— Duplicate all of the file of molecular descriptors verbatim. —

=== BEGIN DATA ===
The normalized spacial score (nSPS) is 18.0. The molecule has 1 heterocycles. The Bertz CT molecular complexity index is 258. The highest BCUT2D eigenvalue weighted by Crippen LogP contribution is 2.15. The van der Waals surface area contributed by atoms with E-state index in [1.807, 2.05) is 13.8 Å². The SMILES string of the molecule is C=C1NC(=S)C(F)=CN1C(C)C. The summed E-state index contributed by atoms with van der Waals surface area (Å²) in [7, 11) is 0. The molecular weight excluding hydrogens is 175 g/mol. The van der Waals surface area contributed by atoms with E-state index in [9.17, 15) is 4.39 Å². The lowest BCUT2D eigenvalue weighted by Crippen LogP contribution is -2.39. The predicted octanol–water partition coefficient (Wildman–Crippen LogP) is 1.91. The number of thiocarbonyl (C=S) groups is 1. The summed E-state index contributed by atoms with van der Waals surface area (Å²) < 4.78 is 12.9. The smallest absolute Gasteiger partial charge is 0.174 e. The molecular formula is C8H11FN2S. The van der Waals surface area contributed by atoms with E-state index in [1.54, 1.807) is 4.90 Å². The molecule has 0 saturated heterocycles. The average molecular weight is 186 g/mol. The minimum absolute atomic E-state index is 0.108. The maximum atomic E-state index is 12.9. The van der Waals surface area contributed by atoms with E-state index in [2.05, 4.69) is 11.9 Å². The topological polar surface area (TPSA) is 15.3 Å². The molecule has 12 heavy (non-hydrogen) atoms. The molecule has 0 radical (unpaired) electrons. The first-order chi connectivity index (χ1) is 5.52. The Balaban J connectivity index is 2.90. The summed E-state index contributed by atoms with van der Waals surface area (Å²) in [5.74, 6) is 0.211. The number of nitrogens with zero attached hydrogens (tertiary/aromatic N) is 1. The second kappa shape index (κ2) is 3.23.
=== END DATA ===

The normalized spacial score (nSPS) is 18.0. The molecule has 1 heterocycles. The Bertz CT molecular complexity index is 258. The highest BCUT2D eigenvalue weighted by Crippen LogP contribution is 2.15. The van der Waals surface area contributed by atoms with E-state index in [1.807, 2.05) is 13.8 Å². The SMILES string of the molecule is C=C1NC(=S)C(F)=CN1C(C)C. The summed E-state index contributed by atoms with van der Waals surface area (Å²) in [7, 11) is 0. The molecular weight excluding hydrogens is 175 g/mol. The van der Waals surface area contributed by atoms with E-state index in [9.17, 15) is 4.39 Å². The lowest BCUT2D eigenvalue weighted by Crippen LogP contribution is -2.39. The predicted octanol–water partition coefficient (Wildman–Crippen LogP) is 1.91. The number of thiocarbonyl (C=S) groups is 1. The summed E-state index contributed by atoms with van der Waals surface area (Å²) < 4.78 is 12.9. The smallest absolute Gasteiger partial charge is 0.174 e. The molecular formula is C8H11FN2S. The van der Waals surface area contributed by atoms with E-state index in [1.54, 1.807) is 4.90 Å². The molecule has 0 saturated heterocycles. The average molecular weight is 186 g/mol. The minimum absolute atomic E-state index is 0.108. The maximum atomic E-state index is 12.9. The van der Waals surface area contributed by atoms with E-state index in [2.05, 4.69) is 11.9 Å². The topological polar surface area (TPSA) is 15.3 Å². The molecule has 12 heavy (non-hydrogen) atoms. The molecule has 0 radical (unpaired) electrons. The first-order chi connectivity index (χ1) is 5.52. The Balaban J connectivity index is 2.90. The summed E-state index contributed by atoms with van der Waals surface area (Å²) in [5.74, 6) is 0.211. The number of nitrogens with zero attached hydrogens (tertiary/aromatic N) is 1. The second kappa shape index (κ2) is 3.23.